25 Pre treatment, 25 two week and 25 three month on-treatment primary breast tumour samples from the same patients.
Purpose Aromatase inhibitors (AIs) have an established role in breast cancer treatment. Response rates are only 50-70% in the neoadjuvant setting and lower in advanced disease. Accurate biomarkers are urgently needed to predict response in these settings and to determine which individuals will benefit from adjuvant AI therapy.
Participants and Methods Pre- and on-treatment (after 2 weeks and 3 months) biopsies were obtained from 89 post-menopausal women with ER+ breast cancer receiving neoadjuvant letrozole for transcript profiling. Dynamic clinical response was assessed by three-dimensional ultrasound measurements.
Results The molecular response to letrozole was characterised and a four gene classifier of clinical response was established (accuracy of 96%) based upon the level of two genes prior to treatment (one associated with immune signalling, IL6ST and the other with apoptosis, NGFRAP1) and two proliferation genes (ASPM, MCM4) at 2 weeks of therapy. The four gene signature was found to be 91% accurate in a blinded, completely independent validation dataset of patients treated with anastrozole. Matched 2 week on-treatment biopsies improved predictive power over pre-treatment biopsies alone. This signature also significantly predicted recurrence free survival (p=0.029) and breast cancer specific survival (p=0.009). We demonstrate that the test can also be performed using quantitative PCR or immunohistochemistry.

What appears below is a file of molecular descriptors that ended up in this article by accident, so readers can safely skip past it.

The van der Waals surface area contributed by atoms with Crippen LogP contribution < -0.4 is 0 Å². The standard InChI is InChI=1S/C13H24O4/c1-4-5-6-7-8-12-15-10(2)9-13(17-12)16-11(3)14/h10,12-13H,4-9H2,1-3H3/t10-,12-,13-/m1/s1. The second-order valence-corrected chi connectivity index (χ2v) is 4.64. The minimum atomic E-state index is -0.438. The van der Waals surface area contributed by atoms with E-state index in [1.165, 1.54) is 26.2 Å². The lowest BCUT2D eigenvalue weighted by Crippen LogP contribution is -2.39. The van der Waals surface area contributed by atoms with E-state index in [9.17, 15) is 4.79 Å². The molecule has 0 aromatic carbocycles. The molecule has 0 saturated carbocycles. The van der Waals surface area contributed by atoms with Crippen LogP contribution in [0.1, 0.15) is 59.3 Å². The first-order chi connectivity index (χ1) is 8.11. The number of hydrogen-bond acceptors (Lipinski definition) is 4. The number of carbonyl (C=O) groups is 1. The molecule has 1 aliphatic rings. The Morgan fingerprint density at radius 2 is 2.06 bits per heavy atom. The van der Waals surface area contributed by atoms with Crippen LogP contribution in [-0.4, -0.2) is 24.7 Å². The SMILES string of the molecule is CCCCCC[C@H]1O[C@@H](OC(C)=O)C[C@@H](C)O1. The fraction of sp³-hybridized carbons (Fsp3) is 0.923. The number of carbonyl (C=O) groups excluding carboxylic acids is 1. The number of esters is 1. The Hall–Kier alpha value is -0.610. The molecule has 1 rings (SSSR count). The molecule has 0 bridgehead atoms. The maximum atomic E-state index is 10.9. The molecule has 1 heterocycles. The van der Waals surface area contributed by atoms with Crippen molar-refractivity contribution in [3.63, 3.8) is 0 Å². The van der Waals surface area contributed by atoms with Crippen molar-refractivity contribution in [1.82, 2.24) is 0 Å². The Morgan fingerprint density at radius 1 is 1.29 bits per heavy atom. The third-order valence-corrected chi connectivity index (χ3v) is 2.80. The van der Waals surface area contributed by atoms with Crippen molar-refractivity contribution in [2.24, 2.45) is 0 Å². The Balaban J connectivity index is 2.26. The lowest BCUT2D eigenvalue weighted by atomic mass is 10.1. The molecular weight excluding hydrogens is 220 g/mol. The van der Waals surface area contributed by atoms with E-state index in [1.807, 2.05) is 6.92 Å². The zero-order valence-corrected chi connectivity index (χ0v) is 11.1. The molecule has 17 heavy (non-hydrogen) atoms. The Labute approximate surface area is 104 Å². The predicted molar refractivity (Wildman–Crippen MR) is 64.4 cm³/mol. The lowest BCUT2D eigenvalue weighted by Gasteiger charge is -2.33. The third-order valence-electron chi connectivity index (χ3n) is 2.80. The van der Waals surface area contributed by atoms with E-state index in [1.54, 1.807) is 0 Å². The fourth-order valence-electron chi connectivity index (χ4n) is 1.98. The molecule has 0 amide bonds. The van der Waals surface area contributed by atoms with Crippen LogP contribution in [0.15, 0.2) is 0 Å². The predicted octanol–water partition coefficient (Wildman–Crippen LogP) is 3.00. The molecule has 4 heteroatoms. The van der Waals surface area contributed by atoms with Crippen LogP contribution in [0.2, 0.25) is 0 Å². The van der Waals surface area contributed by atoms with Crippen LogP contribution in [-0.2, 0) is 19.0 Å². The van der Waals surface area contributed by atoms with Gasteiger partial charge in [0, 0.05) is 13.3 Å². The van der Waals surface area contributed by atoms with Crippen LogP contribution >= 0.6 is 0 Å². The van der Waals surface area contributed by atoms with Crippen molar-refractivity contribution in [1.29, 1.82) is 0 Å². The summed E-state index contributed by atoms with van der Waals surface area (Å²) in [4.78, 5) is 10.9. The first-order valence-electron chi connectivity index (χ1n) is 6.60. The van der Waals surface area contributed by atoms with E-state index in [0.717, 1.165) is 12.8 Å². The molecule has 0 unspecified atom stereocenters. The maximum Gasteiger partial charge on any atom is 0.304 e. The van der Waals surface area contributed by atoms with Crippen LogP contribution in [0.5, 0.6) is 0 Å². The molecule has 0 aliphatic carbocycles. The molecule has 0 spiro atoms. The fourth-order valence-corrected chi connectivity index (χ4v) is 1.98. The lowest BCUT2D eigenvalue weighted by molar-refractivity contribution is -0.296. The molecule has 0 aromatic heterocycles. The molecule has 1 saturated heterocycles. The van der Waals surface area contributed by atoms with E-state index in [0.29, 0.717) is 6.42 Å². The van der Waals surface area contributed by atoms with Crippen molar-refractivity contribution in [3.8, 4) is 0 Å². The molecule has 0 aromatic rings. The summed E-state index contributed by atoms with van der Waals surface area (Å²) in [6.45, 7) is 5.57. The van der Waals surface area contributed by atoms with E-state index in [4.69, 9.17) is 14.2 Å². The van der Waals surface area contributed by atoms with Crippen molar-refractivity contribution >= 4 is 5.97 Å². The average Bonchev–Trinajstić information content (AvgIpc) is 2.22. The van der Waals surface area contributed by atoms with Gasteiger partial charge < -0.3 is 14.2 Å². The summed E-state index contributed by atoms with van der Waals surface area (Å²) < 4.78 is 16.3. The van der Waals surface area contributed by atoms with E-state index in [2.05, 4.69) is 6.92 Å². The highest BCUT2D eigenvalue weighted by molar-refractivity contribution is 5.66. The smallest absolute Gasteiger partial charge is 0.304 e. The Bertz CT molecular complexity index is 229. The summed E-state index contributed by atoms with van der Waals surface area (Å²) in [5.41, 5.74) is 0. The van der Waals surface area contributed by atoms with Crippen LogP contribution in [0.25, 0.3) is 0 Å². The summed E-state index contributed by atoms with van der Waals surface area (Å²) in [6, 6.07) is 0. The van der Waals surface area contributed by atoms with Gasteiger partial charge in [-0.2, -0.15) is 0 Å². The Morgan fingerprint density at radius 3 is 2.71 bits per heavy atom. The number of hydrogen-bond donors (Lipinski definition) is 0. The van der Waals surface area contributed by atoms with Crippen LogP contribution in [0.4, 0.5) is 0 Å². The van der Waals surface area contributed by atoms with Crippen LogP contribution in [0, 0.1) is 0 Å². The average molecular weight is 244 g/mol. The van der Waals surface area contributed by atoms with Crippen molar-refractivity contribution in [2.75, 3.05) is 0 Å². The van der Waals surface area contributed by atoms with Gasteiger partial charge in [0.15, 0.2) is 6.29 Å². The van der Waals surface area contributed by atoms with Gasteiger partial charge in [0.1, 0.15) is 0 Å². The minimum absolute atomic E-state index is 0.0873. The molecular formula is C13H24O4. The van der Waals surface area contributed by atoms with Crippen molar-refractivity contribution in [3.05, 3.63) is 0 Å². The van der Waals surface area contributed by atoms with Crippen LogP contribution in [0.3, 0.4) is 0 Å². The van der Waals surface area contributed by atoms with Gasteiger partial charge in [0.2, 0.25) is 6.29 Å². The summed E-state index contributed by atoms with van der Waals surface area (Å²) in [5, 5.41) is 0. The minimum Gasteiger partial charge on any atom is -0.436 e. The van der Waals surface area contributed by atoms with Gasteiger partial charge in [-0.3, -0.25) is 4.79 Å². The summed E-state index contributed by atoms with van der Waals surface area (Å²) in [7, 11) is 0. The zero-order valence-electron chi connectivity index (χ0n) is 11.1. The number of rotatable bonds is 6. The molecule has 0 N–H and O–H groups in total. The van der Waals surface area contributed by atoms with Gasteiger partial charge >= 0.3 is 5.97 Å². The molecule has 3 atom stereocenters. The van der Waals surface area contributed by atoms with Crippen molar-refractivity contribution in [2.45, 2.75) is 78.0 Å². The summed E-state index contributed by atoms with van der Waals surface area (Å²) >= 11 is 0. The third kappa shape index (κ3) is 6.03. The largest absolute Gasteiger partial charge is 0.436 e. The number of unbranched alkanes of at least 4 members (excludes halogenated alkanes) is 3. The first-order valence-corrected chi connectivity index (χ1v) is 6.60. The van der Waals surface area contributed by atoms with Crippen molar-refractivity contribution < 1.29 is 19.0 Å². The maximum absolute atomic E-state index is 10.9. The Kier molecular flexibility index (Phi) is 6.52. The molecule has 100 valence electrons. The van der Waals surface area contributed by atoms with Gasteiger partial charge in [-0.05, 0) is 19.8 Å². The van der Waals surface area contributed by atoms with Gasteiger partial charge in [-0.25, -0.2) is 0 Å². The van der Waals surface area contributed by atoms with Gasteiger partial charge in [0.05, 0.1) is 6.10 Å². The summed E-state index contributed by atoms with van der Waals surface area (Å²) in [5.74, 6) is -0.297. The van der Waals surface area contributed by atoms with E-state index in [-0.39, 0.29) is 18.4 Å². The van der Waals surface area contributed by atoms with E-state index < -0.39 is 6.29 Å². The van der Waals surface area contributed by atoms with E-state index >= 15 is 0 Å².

Conclusion A four gene predictive model of clinical response to AIs by two weeks has been generated and validated. Deregulated immune and apoptotic responses before treatment and a failure to reduce proliferation by 2 weeks are functional characteristics of breast tumours that do not respond to AIs.
Turnbull AK, Arthur LM, Renshaw L, Larionov AA et al. Accurate prediction and validation of response to endocrine therapy in breast cancer. National Center for Biotechnology Information (Gene Expression Omnibus). https://www.ncbi.nlm.nih.gov/geo/query/acc.cgi?acc=GSE59515. (2015)